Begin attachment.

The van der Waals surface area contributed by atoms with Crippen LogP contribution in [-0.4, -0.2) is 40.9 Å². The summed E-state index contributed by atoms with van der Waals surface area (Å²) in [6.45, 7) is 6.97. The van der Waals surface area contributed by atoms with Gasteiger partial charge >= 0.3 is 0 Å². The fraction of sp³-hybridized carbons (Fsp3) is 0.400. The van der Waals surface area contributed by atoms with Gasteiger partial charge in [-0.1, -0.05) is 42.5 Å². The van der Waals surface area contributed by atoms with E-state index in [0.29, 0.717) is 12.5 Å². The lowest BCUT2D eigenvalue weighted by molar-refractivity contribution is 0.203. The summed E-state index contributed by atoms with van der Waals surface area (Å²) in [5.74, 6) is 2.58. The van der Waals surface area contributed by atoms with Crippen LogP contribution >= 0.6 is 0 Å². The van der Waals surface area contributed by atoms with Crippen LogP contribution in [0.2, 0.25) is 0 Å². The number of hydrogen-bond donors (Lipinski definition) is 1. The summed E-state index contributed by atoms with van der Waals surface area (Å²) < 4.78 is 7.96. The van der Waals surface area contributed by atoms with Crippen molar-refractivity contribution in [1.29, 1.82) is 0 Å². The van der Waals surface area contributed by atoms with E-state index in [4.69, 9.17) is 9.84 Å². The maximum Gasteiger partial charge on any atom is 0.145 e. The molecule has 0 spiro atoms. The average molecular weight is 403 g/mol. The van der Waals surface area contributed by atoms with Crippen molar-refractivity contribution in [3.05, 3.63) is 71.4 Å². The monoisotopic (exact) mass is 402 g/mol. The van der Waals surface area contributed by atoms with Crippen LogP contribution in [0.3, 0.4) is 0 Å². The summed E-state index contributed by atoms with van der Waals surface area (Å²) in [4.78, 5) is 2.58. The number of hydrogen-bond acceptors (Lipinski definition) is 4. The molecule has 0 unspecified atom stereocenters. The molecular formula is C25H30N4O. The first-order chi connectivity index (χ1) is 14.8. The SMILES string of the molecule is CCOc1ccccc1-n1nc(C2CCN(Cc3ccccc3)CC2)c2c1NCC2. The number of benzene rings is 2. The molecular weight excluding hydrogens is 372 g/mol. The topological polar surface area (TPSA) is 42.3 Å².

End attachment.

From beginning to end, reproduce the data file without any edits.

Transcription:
The van der Waals surface area contributed by atoms with Crippen LogP contribution in [-0.4, -0.2) is 40.9 Å². The summed E-state index contributed by atoms with van der Waals surface area (Å²) in [6.45, 7) is 6.97. The van der Waals surface area contributed by atoms with Gasteiger partial charge >= 0.3 is 0 Å². The fraction of sp³-hybridized carbons (Fsp3) is 0.400. The van der Waals surface area contributed by atoms with Gasteiger partial charge in [-0.1, -0.05) is 42.5 Å². The van der Waals surface area contributed by atoms with E-state index in [0.29, 0.717) is 12.5 Å². The lowest BCUT2D eigenvalue weighted by molar-refractivity contribution is 0.203. The summed E-state index contributed by atoms with van der Waals surface area (Å²) in [5.74, 6) is 2.58. The van der Waals surface area contributed by atoms with Crippen LogP contribution >= 0.6 is 0 Å². The van der Waals surface area contributed by atoms with Crippen LogP contribution in [0.2, 0.25) is 0 Å². The number of hydrogen-bond donors (Lipinski definition) is 1. The summed E-state index contributed by atoms with van der Waals surface area (Å²) < 4.78 is 7.96. The van der Waals surface area contributed by atoms with Crippen molar-refractivity contribution in [1.29, 1.82) is 0 Å². The van der Waals surface area contributed by atoms with E-state index in [4.69, 9.17) is 9.84 Å². The maximum Gasteiger partial charge on any atom is 0.145 e. The molecule has 0 spiro atoms. The average molecular weight is 403 g/mol. The van der Waals surface area contributed by atoms with Crippen molar-refractivity contribution in [3.05, 3.63) is 71.4 Å². The monoisotopic (exact) mass is 402 g/mol. The van der Waals surface area contributed by atoms with Crippen LogP contribution in [0.3, 0.4) is 0 Å². The summed E-state index contributed by atoms with van der Waals surface area (Å²) in [4.78, 5) is 2.58. The number of hydrogen-bond acceptors (Lipinski definition) is 4. The molecule has 0 unspecified atom stereocenters. The molecular formula is C25H30N4O. The first-order chi connectivity index (χ1) is 14.8. The SMILES string of the molecule is CCOc1ccccc1-n1nc(C2CCN(Cc3ccccc3)CC2)c2c1NCC2. The number of benzene rings is 2. The molecular weight excluding hydrogens is 372 g/mol. The topological polar surface area (TPSA) is 42.3 Å².